Neural Tissue Engineering holds potential to restore functional capabilities to damaged neural tissue, thus offering the hope of improving quality of life for millions of people who have suffered strokes, traumatic brain injuries, spinal cord injuries, and neurodegenerative diseases. However, the design and construction of neural tissue presents many challenges. The regeneration and restoration of functional neural tissue requires many important cellular and extracellular components, which interact with each other in several important ways. Extracellular materials serve as scaffolding for cellular architecture and can provide many biochemical signals that influence stem cell differentiation and cell behavior. Cells themselves also interact with each other in important ways, directing neural function, trophic support, and differentiation during development. For neuronal cells, three-dimensional culture is essential to reconstruct realistic cellular interactions and adherence with surrounding cells and matrix as well as to reconstruct the innate structure-function relationship in neuronal tissue. Guiding cells to achieve the intended goal of survival, proliferation, differentiation, and network formation is a difficult challenge, but integration of multiple components and techniques will provide the best approach to engineering functional neural tissue.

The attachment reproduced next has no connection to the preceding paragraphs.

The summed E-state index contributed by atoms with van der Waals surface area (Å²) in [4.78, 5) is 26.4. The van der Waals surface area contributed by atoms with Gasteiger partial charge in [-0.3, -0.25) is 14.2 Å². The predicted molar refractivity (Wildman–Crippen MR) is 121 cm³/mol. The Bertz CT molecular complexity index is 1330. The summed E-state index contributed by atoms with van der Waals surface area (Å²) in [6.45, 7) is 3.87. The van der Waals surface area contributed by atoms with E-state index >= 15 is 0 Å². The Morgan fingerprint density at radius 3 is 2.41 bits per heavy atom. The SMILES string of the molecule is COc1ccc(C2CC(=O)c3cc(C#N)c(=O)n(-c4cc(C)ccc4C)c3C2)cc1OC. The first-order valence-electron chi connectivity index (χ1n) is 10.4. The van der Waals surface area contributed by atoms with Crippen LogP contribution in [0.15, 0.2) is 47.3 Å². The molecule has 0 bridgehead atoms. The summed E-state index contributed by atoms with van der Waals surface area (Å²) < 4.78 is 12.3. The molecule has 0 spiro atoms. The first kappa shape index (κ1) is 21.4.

We believe that the ideal approach for reconstructing functional neural tissue will include the combination of stem cells, bioechemical signals, nanopatterned scaffolds, and biomaterial architectures. The 3D neural tissue constructs currently being developed at the Institute hold several potential benefits as implantable grafts, such as being biocompatible, scalable in size and complexity, protective to neuroglial cell cultures, self-containing reservoirs of cells and growth factors that are less likely to wash out into cerebrospinal fluid, and gel-stabilized for direct implantation, and they hold immense potential to serve as neural tissue grafts that use a patient’s own cells to restore neural function in cases of neurologic disease and injury [1-3].
1) McMurtrey RJ. Patterned and Functionalized Nanofiber Scaffolds in 3-Dimensional Hydrogel Constructs Enhance Neurite Outgrowth and Directional Control. J. Neural Eng. 11 (2014) 066009 doi:10.1088/1741-2560/11/6/066009 PMID: 25358624 arXiv:1501.01338
2) McMurtrey RJ. Novel Advancements in Three-Dimensional Neural Tissue Engineering and Regenerative Medicine. Neural Regeneration Research. 2015 Mar; 10(3):352-354. doi: 10.4103/1673-5374.153674 PMID: 25878573 arXiv:1504.00698
3) McMurtrey RJ. Analytic Models of Oxygen and Nutrient Diffusion, Metabolism Dynamics, and Architecture Optimization in Three-Dimensional Tissue Constructs with Applications and Insights in Cerebral Organoids. Tissue Engineering Part C. doi: 10.1089/ten.TEC.2015.0375 PMID: 26650970 arXiv:1512.06475
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